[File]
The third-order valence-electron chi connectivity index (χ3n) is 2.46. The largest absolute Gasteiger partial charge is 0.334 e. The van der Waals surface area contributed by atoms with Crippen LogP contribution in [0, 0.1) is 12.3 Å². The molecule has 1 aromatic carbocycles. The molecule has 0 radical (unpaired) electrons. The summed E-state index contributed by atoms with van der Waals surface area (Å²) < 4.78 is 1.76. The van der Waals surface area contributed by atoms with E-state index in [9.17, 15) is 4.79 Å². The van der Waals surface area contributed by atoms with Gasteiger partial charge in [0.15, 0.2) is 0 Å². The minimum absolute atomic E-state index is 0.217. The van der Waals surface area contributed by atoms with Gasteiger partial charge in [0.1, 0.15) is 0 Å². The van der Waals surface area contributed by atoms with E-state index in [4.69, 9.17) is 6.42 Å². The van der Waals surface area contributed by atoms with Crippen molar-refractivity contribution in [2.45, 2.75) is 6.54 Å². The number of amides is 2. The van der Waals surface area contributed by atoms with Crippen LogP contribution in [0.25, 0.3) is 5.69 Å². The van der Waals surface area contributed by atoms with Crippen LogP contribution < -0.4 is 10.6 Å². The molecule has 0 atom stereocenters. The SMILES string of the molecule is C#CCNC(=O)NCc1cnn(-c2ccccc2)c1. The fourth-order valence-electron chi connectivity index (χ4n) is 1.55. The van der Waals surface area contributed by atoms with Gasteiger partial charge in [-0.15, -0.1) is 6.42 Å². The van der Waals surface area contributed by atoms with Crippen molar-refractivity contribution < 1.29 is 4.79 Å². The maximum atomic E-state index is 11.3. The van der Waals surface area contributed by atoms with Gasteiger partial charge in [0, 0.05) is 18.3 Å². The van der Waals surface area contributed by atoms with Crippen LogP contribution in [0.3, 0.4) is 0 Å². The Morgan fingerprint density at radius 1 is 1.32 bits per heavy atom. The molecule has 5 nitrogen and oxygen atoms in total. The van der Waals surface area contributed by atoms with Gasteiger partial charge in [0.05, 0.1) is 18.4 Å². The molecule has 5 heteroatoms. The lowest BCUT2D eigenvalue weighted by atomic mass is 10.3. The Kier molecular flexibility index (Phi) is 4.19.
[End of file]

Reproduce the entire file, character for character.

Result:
The third-order valence-electron chi connectivity index (χ3n) is 2.46. The largest absolute Gasteiger partial charge is 0.334 e. The van der Waals surface area contributed by atoms with Crippen LogP contribution in [0, 0.1) is 12.3 Å². The molecule has 1 aromatic carbocycles. The molecule has 0 radical (unpaired) electrons. The summed E-state index contributed by atoms with van der Waals surface area (Å²) < 4.78 is 1.76. The van der Waals surface area contributed by atoms with E-state index in [9.17, 15) is 4.79 Å². The van der Waals surface area contributed by atoms with Gasteiger partial charge in [0.15, 0.2) is 0 Å². The minimum absolute atomic E-state index is 0.217. The van der Waals surface area contributed by atoms with Gasteiger partial charge in [0.1, 0.15) is 0 Å². The van der Waals surface area contributed by atoms with E-state index in [4.69, 9.17) is 6.42 Å². The van der Waals surface area contributed by atoms with Crippen molar-refractivity contribution in [2.45, 2.75) is 6.54 Å². The number of amides is 2. The van der Waals surface area contributed by atoms with Crippen LogP contribution in [0.25, 0.3) is 5.69 Å². The van der Waals surface area contributed by atoms with Crippen LogP contribution < -0.4 is 10.6 Å². The molecule has 0 atom stereocenters. The SMILES string of the molecule is C#CCNC(=O)NCc1cnn(-c2ccccc2)c1. The fourth-order valence-electron chi connectivity index (χ4n) is 1.55. The van der Waals surface area contributed by atoms with Gasteiger partial charge in [-0.15, -0.1) is 6.42 Å². The van der Waals surface area contributed by atoms with Crippen molar-refractivity contribution < 1.29 is 4.79 Å². The maximum atomic E-state index is 11.3. The van der Waals surface area contributed by atoms with Gasteiger partial charge in [0, 0.05) is 18.3 Å². The van der Waals surface area contributed by atoms with Crippen LogP contribution in [0.3, 0.4) is 0 Å². The Morgan fingerprint density at radius 1 is 1.32 bits per heavy atom. The molecule has 5 nitrogen and oxygen atoms in total. The van der Waals surface area contributed by atoms with Gasteiger partial charge in [0.05, 0.1) is 18.4 Å². The molecule has 5 heteroatoms. The lowest BCUT2D eigenvalue weighted by atomic mass is 10.3. The Kier molecular flexibility index (Phi) is 4.19.